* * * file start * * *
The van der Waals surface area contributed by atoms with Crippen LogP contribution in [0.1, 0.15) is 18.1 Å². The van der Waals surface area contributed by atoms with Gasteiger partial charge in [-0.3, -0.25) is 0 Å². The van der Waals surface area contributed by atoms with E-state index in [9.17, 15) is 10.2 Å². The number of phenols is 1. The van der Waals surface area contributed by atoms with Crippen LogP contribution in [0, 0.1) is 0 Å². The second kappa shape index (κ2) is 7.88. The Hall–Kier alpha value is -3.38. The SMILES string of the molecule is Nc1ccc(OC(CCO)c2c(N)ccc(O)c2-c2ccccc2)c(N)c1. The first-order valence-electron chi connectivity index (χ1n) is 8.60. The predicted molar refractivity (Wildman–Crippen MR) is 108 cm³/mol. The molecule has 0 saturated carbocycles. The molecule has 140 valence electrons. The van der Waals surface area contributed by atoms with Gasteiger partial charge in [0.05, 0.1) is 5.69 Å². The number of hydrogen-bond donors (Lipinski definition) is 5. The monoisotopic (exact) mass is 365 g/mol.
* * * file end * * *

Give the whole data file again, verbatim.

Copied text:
The van der Waals surface area contributed by atoms with Crippen LogP contribution in [0.1, 0.15) is 18.1 Å². The van der Waals surface area contributed by atoms with Gasteiger partial charge in [-0.3, -0.25) is 0 Å². The van der Waals surface area contributed by atoms with E-state index in [9.17, 15) is 10.2 Å². The number of phenols is 1. The van der Waals surface area contributed by atoms with Crippen LogP contribution in [0, 0.1) is 0 Å². The second kappa shape index (κ2) is 7.88. The Hall–Kier alpha value is -3.38. The SMILES string of the molecule is Nc1ccc(OC(CCO)c2c(N)ccc(O)c2-c2ccccc2)c(N)c1. The first-order valence-electron chi connectivity index (χ1n) is 8.60. The predicted molar refractivity (Wildman–Crippen MR) is 108 cm³/mol. The molecule has 0 saturated carbocycles. The molecule has 140 valence electrons. The van der Waals surface area contributed by atoms with Gasteiger partial charge in [0.05, 0.1) is 5.69 Å². The number of hydrogen-bond donors (Lipinski definition) is 5. The monoisotopic (exact) mass is 365 g/mol.